# Having trouble differentiating exponential equations

## Homework Statement

L(t)=15(0.5^(t/26))
Find the rate of L, when t=60

## The Attempt at a Solution

L'(t) = (15/26)(1/2)^(t/26)ln(1/2)
L'(60)=(15/26)(1/2)^(60/26)ln(1/2)

= -0.08

Did I do this right? If I did it wrong, please say where, I am having great trouble understanding this.

Cyosis
Homework Helper
Yes you did it correctly. You say you have great trouble understanding "this". What is "this" exactly, how to differentiate an exponent?

Yes you did it correctly. You say you have great trouble understanding "this". What is "this" exactly, how to differentiate an exponent?

I guess I was just lucky to be honest, since I did the question with a friend. My problem is applying the chain rule, and knowing where/when to put ln.

Here's another, that I have not finished yet (don't know how)

Flow of lava from a volcano is modelled by

l(t)= 12(2-0.8^t)

l is dist from crater in km
t is time in hours

how fast is the lava travelling down hillside after 4hours,

well, firstly i need to differentiate l(t), then solve for t

Can somebody give me hints for what to do with the t? I'm not quite sure..

Dick
Homework Helper
0.8^t=e^(ln(0.8)*t). The derivative of e^(ct) with respect to t is what? Use the chain rule. Powers of constants are just exponentials.

jhae2.718
Gold Member
Use this derivative shortcut for exponential functions:
dy/dx a^u=ln(a)*a^u*du //*du is the derivative of u; this is where you use the chain rule
For a=e, dy/dx e^u=e^u*du

You are supposed to find the rate at which lava flows down the hill at 4 hours. Since t is the time in hours and l(t) is the distance of the lava from the crater in km, you need
to find l'(4) to get the rate. It is not necessary to "solve" for t: t=4.

If you were told the rate and were supposed to find the time, t, you would use algebra to solve for t, much as any other equation. Since l'(t) is an exponential function, you would have to use logarithms and the property that log(a^b)=b log(a), or that log(a)/log(b)=log_b(a).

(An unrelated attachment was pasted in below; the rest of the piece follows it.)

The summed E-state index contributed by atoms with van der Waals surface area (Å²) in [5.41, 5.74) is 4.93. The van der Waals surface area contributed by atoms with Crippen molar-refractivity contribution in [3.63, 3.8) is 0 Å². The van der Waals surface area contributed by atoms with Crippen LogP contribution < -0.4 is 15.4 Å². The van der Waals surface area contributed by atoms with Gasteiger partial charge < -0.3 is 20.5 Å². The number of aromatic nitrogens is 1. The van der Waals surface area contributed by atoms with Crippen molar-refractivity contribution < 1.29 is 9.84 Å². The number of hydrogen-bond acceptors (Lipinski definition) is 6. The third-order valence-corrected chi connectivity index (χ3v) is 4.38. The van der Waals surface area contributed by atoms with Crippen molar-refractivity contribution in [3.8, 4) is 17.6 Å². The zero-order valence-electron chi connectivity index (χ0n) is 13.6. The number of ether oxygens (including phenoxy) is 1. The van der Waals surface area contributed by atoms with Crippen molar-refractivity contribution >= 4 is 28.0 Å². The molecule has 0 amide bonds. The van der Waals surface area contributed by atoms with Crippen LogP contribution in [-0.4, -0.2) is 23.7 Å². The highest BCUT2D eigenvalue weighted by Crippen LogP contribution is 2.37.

HallsofIvy
Homework Helper
An exponential is about the easiest function to differentiate!

(ex)'= ex and (ax)'= ax ln(a).

More generally, by the chain rule, (af(x))'= af(x)ln(a) f'(x).

l(t)= 12(2-0.8^t)

so l'(t) = 12(2-0.8^(t) ln 0.8)

If that's true, it doesn't seem to get me anywhere.

Hootenanny
Staff Emeritus
Gold Member
l(t)= 12(2-0.8^t)

so l'(t) = 12(2-0.8^(t) ln 0.8)

If that's true, it doesn't seem to get me anywhere.
That's not quite right, why is there still a 2 there?

That's not quite right, why is there still a 2 there?

Ah yes.

so l'(t) = 12[-0.8^(t)] ln 0.8)

..
..

So when I sub in 4 for t, I get 1.1. Is this correct?

Hootenanny
Staff Emeritus
Gold Member
Ah yes.

so l'(t) = 12[-0.8^(t)] ln 0.8)

..
..

So when I sub in 4 for t, I get 1.1. Is this correct?
Indeed you do.

"how fast is the lava travelling down hillside after 4hours"

One more question, just needs clarifying.

For example if I had (1/2)^(t/138)

The derivative would be 1/138(1/2)^t/138 ln 1/2 ?

I'm having trouble differentiating an exponent with a denominator

Hootenanny
Staff Emeritus
Gold Member
"how fast is the lava travelling down hillside after 4hours"
Apologies, I was looking at your OP.

jhae2.718
Gold Member
"how fast is the lava travelling down hillside after 4hours"

One more question, just needs clarifying.

For example if I had (1/2)^(t/138)

The derivative would be 1/138(1/2)^t/138 ln 1/2 ?

I'm having trouble differentiating an exponent with a denominator

That derivative would be correct. With a denominator, remember the chain rule" dy/dx=dy/dt*dt/dx.

To put it simply, you multiply the derivative of the function (the a^x*ln(x) ) by the derivative of the exponent.

So for a derivative with a denominator, you would have a^(x/b)*ln(a)*dx/b.

Examples: dy/dx 2^(x/20)=2^(x/20)*ln(2)*1/20
dy/dx 3.4^[(x^2)/85]=3.4^[(x^2)/85]*ln(3.4)*(2x)/85
dy/dx 3-5^[(x^4)/220]=-5^[(x^4)/220]*ln(5)*[(x^3)/55]

Does that help?